Generational particularities can also be identified with regard to social and geographic mobility. Social mobility is more intensive in older circles than younger ones, due in part to greater journalistic prestige in previous decades and in part to changes in the school system. In their qualifications, younger journalists resemble their fathers to a greater extent than their older colleagues do. At the same time, geographic mobility is also less prevalent in younger generations than in those over 40, likely due to the termination of previous party-directed recruitment and the increased salience of novel local attachments.
Editor-in-chief types: the heir, the manager and the local patriot
The qualitative section of the empirical study (based on interviews) made it possible to distinguish among editors-in-chief, who carry out the decisive roles in the lives of newspapers, along sociological dimensions. On the basis of interviews, and taking into account major life-events and the characteristics of their present-day jobs, editors-in-chief were grouped into three types. These types naturally do not exist in real life, but do provide a handhold for the understanding of the Hungarian (written) press in Romania. We have assigned the labels heir, manager and local patriot to the three groups. We arrived at this identification system by determining whether editors-in-chief form the fields of an imaginary coordinate system. The horizontal axle signals the type of newspaper (one pole constituted by local and smaller town newspapers, the other by county and regional ones). And, the vertical axle denotes the amount of time spent gaining professional experience (considering 1989 the origo, so that we calculate the point when the present editor-in-chief began his career.)
These types are the results of hypothetical construction. In reality, the marks of each of the three labels are present to a greater or lesser degree in the case of any given editor-in-chief. The labels can thus really be considered metaphors:
Heirs belong to the older generation and began their careers in the seventies and eighties. Their qualifications are very similar similarities: most studied in some department of philology (humanities) at the present-day Babeş-Bolyai University in Kolozsvár (Cluj). Their socialization can thus primarily be dated to the period of state socialism; during their editorial work they experienced and lived with censorship. They highlight public service as the main mission of the newspapers under their leadership, and hence view the spread of tabloids with distaste. They state that there are no taboos in the Hungarian press in Romania.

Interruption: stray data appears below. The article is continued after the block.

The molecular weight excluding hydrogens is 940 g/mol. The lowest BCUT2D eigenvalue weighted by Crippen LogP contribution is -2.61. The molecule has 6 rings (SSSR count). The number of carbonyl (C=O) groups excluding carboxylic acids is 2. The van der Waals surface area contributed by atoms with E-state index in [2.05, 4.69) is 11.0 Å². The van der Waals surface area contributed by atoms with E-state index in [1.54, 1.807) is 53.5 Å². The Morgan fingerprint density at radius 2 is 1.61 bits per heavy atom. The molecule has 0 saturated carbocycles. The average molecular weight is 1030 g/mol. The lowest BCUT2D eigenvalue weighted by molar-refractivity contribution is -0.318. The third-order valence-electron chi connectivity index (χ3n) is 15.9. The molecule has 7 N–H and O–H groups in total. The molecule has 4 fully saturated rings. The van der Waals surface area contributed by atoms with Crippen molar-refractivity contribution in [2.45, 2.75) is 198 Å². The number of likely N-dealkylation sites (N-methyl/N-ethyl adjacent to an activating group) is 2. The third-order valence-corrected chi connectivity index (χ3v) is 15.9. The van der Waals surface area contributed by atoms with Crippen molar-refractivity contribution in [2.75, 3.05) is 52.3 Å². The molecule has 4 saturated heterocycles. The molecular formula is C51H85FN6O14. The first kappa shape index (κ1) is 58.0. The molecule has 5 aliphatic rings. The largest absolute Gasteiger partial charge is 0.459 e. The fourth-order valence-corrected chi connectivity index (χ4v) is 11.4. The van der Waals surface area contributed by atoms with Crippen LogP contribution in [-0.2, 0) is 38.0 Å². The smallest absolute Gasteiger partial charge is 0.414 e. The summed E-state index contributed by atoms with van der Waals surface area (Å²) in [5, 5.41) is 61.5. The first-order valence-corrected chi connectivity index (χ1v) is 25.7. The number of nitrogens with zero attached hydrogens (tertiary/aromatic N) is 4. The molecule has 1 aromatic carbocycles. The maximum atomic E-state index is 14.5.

» Most managers are presently in their thirties, and received their labels as a number of commercial considerations appear among their newspaper strategies. They aim for a high degree of individualization in their lifestyle. With regard to qualification and family background they are a heterogeneous group, but share a growing professional consciousness prompting them to keep their distance from politics and to assume the watchdog function of the press. In formulating a sense of mission for their newspaper, information-provision stands out. In a related matter, they concede the existence of taboos stemming not only from a minority situation but also those arising from professional incompetence.
» Local patriots are at the head of town or small regional newspapers. They have no university qualifications, but have been in contact with press institutions since the eighties due to their literary inclinations. They are somewhat older than managers are. In their newspaper-management strategies they attempt to place themselves primarily within local systems of interest (so that their relations to the DAHR often mirror the local variety of 'politics at large'). At the same time, they bravely use tabloid elements as a means for survival.
The editor-in-chief types can be considered metaphors of the Hungarian elite in Romania, active in the change of political systems. The heirs represent the continuity that unifies inclinations before and after 1989, while prior to 1989 they were active near power, they now find themselves in power. Managers (or technocrats) embody a novel spirit, a rationalization (and professional ethics), and urge the necessity of generational change within the elite. Local patriots constitute that (not necessarily peripheral) portion of the elite that manages social change at the local, small town level. The local patriot understands 'politics at large,' but is often also a part of local power.
Minority Media Logic
The central elements of minority logic
Examination ofjournalist-society exposes the emerging patterns influencing content in the minority context. The model above can be considered 'neutral' from the minority point of view. According to our hypothesis, in the case of Hungarian press system operators (and especially considering the system characteristics that can be gleaned from political and press-history), a 'minority effect' must also assert itself in content-influencing methods. This effect may result from a particular understanding of professional concepts, but also from the self-organizing characteristics of society. By embedding Shoemaker and Reese's hypotheses concerning the individual level into a minority environment we can formulate the following sub-hypotheses:
» The particularities of media content can be explained by journalists' sociological characteristics (age, qualification, and gender), circle of interests and professional approach.
» Individuals with backgrounds and characteristics similar to that of journalists appear with higher probability in the press (e.g. more news appear about Hungarians).